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October 17, 2010

Man formally charged in detective's death

A 25-year-old Southeast Baltimore man was charged Sunday with killing an off-duty Baltimore police detective, who died after being struck in the head with a piece of concrete during an argument over a parking spot in Canton.

Detective Brian Stevenson, an 18-year veteran and married father of three, had gone out to have dinner on the eve of his birthday when he and Sian James got into an altercation in a private parking lot in the 2800 block of Hudson St. at about 10 p.m. Saturday.

Police say James (seen at right in his booking photo) picked up a piece of concrete and hurled at Stevenson, striking him in the right temple and causing him to fall to the ground.

James was arrested after police located him later that night at Mosaic, a club in the Power Plant Live area of downtown. 

James, lived around the corner in the 2800 block of Dillon St., Court records show he was charged in July with attempted rape, third-degree sex offense, assault and false imprisonment. Initially held without bond, he was released in mid-September on $150,000 bond.

Details of that case were not immediately available, and his attorney, John Denholm, could not be reached for comment.

Records also show that in late July James was ordered to stay away from a woman who had filed her second protective order against him in a span of four months. Reached for comment, a man who answered the woman's phone said that they could not discuss James because of an "ongoing situation."

According to James' Facebook page, he attended Brownstone College in Jamaica and often posted comments about his faith. Here's how he describes himself on the page:

"i am 6 feet 180lbs athletic,fun , real,adventurous.have scense of humour and out going.people always get the wrong impression of me .then it turns arround that am a realy nice guy"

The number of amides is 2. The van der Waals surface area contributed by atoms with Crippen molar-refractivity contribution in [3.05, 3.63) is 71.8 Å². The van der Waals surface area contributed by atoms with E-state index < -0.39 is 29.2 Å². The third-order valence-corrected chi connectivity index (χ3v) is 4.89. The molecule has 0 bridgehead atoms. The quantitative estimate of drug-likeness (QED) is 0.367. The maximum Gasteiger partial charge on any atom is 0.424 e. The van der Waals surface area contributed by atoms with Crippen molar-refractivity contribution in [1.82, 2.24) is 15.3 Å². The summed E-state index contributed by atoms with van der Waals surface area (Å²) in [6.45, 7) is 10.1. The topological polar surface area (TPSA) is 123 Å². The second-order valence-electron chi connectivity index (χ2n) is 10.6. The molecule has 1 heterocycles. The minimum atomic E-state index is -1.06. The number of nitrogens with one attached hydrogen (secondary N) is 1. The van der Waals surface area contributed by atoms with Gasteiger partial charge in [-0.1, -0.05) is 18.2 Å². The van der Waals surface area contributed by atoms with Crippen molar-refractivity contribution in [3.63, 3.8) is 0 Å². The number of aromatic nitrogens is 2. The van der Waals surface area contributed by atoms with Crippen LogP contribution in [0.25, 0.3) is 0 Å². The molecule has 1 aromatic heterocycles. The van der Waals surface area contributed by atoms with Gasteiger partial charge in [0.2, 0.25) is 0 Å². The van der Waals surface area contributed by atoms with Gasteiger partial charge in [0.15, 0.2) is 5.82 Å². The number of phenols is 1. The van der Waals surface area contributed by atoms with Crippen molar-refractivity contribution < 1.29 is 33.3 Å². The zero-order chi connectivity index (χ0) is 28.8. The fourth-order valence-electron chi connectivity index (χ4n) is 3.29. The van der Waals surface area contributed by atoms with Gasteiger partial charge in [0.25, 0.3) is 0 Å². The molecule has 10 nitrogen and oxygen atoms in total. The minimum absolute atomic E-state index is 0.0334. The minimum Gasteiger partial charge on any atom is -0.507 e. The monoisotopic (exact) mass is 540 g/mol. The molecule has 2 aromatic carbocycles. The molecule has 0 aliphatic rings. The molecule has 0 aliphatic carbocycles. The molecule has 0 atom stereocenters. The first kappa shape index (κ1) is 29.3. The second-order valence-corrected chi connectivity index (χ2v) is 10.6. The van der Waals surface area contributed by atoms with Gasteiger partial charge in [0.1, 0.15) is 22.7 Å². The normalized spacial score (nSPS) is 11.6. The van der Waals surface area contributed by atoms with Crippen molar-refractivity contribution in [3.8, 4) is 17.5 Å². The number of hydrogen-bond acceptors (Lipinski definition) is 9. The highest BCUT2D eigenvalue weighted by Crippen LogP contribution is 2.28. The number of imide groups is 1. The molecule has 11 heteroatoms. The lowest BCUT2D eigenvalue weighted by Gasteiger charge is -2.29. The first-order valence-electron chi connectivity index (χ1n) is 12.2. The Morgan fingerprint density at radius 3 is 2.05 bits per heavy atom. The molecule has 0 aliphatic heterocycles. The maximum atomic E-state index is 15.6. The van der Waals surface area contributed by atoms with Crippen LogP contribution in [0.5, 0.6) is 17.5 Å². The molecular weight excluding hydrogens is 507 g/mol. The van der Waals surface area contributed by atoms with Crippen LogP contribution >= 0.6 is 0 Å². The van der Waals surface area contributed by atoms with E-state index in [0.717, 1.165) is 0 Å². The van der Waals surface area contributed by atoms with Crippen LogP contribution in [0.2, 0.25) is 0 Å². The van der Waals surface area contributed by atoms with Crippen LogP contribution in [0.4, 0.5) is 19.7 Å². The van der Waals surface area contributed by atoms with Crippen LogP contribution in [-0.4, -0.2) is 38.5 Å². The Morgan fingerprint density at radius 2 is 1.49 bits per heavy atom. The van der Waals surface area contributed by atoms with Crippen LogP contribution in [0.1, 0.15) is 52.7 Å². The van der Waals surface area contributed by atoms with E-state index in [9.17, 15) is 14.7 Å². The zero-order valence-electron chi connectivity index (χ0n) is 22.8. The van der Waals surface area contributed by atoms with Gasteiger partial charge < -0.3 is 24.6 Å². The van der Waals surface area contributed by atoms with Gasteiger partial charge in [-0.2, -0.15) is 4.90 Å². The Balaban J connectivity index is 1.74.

Posted by Justin Fenton at 4:50 PM | | Comments (4)
Categories: Southeast Baltimore
        

Comments

Yet again one of Baltimore's finest dies at the hands of Baltimore's scum. Why are people like this let loose on the streets?

Is this the same Baltimore Finest of BART that shot a man in the back?

To "anonymous" the police you speak of is the BART police in Oakland, CA. BART stands for Bay Area Rapid Transit. Get your facts straight before you start posting that kind of garbage.

Attempted rape, assault, sexual offense and false imprisonment, released to kill a cop with a chunk of concrete. Another fine example of the system not working, criminals with all the rights and attornies lining up to protect them and the consequences are being paid by the innocent citizens on the street. You can not even park your car in Baltimore without risking your life. If you ride the bus, its even worse, light rail? Forget it. Walking down your own street to mail a letter? A dangerous act. Calling the police? In many cases a waste of time. Everybody knows the streets are empty of police during shift changes, and even when they are on the street, getting one to your front door is a small miracle and then god forbid if you get upset, they want to arrest you. My suggestion, arm yourself. When accosted shoot back, let the police drag their feet to the dead criminal's investigation, not yours. Chances are you will never be caught, hell the bad guys aren't.

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About Peter Hermann
Peter Hermann started covering news for The Baltimore Sun in 1990, first in Anne Arundel County and, starting in 1994, reporting on the Baltimore Police Department. In 2001, he was assigned to Jerusalem as the Baltimore Sun's Middle East correspondent. He returned in 2005 as an assistant city editor overseeing crime coverage. In 2008, Peter returned to the beat as a daily reporter and blogger. A recent BBC report featured him in a segment on the harsh realities of covering crime in Baltimore.

Coverage will focus on crime trends, problems in neighborhoods in the city and elsewhere, profiles of victims and police officers and try to offer readers a fresh perspective on one of the most vexing issues facing Baltimore and its future.



Contributing to this blog is Justin Fenton, who joined The Sun in 2005 and has covered the Baltimore City Police Department and the criminal justice system since 2008. His work includes an investigation into Cal Ripken Jr.’s minor league baseball stadium deal with his hometown of Aberdeen, a three-part series chronicling a ruthless con woman, coverage of the killing of five Amish children at a schoolhouse in Nickel Mines, Pa., and a job swap with a British crime reporter to explore differences in crime-fighting. A special report looking into how city police handle rape cases led to sweeping reforms that changed the way sexual assaults are investigated in Baltimore. He was recognized as the best reporter in Baltimore by the City Paper in 2010 and by Baltimore Magazine in 2011.
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